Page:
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Ever since the King of Ubud welcomed prominent Western artists and asked them to impart skill and knowledge to local talents in the 1930s, Ubud has continued to thrive as a center of art and culture. Those keen to embrace the artistic side of this charming district should see these best museums and galleries.
This museum is at the heart of an integrated complex dedicated to art and culture, built by Balinese entrepreneur and art collector, Anak Agung Gde Rai. The Agung Rai Museum of Art (ARMA) houses works from the most influential painters in 1930s Ubud, as well as from local contemporary artists and everything in between. More than preserving the delicate and impressive collection, this establishment also has its eyes on the future of Balinese art and culture, shown by its programs and effort to help more people learn about art and appreciate other forms of traditional performance. Among the nationally and internationally acclaimed artists you can find in this museum are Walter Spies, Adrien-Jean Le Mayeur, Raden Saleh, and Affandi.
Don Antonio Blanco is one of the many influential artists who fell in love with the charming village of Ubud and chose to live and be inspired by its fascinating culture, people, and nature. Luckily for us, many of the maestro’s works are now showcased in his very own mansion, which in itself is an impressive architectural landmark that graciously blends classic European with traditional Balinese design, perched on a gorgeous hilltop in Ubud. Expect to see a lot of erotica, scenes from traditional Balinese life, and illustrated poetry from the renowned artist.
The Blanco Renaissance Museum, Sayan, Gianyar, Bali, Indonesia, +62 361 975502
Dedicated towards documenting and presenting the history and development of art in Bali, Neka Art Museum showcases monumental artworks spanning from the 19th century to the present. The collection of more than 300 works are organised into different pavilions and exhibition halls, thoughtfully curated to convey an elaborate picture of Bali’s art scene in different eras. From the legendary Affandi’s paintings to photographs from the lens of Robert Koke in the 1930s or even a collection of traditional daggers, art enthusiasts can expect a rounded and insightful experience in this museum.
Neka Art Museum, Kedewatan, Gianyar, Bali, Indonesia, +62 361 975074
Masks and puppets are two important cultural artifacts for many communities, including the Balinese. Therefore, this museum has a significant role in preserving and showcasing one of the culture’s specialties. Visitors can expect to see extensive collections of masks and puppets from across the globe. All 1,000-plus masks and over 4,000 puppets are neatly categorised into different rooms, and provided with elaborate captions that tell stories about a particular object and what it means for a certain culture.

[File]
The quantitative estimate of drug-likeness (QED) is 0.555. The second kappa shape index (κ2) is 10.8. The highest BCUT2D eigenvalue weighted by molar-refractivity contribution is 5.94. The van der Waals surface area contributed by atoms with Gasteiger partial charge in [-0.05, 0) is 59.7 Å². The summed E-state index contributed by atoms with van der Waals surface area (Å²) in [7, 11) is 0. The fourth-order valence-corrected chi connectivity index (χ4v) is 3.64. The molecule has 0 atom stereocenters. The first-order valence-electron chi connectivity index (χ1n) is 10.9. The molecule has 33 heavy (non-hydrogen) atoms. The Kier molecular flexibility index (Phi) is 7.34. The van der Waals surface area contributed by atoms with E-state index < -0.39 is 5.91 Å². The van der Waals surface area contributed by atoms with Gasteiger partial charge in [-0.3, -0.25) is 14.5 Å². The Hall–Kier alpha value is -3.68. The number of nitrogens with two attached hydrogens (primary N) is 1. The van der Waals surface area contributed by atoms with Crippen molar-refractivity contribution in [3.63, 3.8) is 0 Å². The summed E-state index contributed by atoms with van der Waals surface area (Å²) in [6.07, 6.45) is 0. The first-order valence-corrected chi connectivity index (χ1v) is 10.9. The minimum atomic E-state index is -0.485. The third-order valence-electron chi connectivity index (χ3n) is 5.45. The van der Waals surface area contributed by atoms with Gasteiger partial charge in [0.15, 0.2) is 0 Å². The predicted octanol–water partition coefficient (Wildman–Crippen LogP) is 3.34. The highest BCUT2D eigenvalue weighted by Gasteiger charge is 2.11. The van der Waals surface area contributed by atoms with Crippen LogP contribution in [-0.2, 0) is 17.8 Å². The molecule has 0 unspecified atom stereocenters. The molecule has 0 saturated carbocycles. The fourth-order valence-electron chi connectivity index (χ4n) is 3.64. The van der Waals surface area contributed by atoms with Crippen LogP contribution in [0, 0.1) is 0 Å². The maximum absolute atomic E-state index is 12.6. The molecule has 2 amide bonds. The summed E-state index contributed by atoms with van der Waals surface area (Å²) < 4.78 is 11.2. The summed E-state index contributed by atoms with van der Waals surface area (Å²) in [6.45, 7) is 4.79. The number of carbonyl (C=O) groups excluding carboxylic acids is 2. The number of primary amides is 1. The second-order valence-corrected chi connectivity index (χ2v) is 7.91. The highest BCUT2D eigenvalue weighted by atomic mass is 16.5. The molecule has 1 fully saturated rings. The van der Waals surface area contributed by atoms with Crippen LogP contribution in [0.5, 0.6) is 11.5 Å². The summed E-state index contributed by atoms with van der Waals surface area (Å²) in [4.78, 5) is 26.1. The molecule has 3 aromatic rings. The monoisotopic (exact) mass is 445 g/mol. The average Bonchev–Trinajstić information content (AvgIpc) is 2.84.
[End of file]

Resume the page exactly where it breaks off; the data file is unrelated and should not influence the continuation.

This museum was founded by Ubud prince Tjokorda Gde Agung Sukawati and Dutch-born painter Rudolf Bonnet, who became the first director and curator respectively. Starting out as a local painters organisation, the museum foundation contributed a lot in keeping high-quality, sought-after Balinese artwork home. Since then, the collection keeps growing with remarkable new additions, now closing in on more than 150 fine paintings and dozens of sculptures from different eras, styles, and schools in Bali.
This gallery serves as a hub for talented local artists to showcase and sell their best artworks. Consequently, visitors can expect a wide array of collections, from traditional to modern, in various different styles for every taste. A helpful staff will help show you around, or if you’re lucky, one of the artists themselves. Prices come higher than those you’d find in traditional art markets (although still cheaper than many other fine arts galleries in Ubud!), but bargaining is always welcomed. Also, you’ll be contributing to the artist cooperative and appreciate the value of good art.
Semar Kuning, Lodtunduh, Gianyar, Bali, Indonesia, +62 361 947080
Threads of Life is a rounded initiative that focuses on the compelling but overlooked art of traditional weaving. The establishment brings together the best and most authentic textiles from rural and traditional communities across the archipelago, along with the local wisdom and stories they contain. Visitors can sign up for a guided tour through the retail exhibits and learn from the knowledgeable staff with hands-on experience in obtaining and preserving pieces from this magnificent heritage. See something you like? Purchase and bring it home. Even better, you can also sign up for classes, including the popular Natural Dye Batik Class.
Threads Of Life, Jalan Kajeng, Ubud, Gianyar, Bali, Indonesia, +62 361 972187
Being a contemporary art gallery, modern in its management and architecture as well as reverberating with dynamic and fresh collection, doesn’t make this gallery any less rooted in the fascinating Balinese culture. The gallery is actively curating and obtaining fresh contemporary artworks in various styles, including the prized traditional Balinese style, and mostly from young, local artists. Also on site is an art library that lends and sells reference books, artist biographies, catalogues, and more. Komaneka Gallery only showcases the highest quality, hand-picked artworks, so if you’re planning to purchase, be ready for the higher price tags.
Komaneka Art Gallery, Ubud, Gianyar, Bali, Indonesia, +62 361 4792518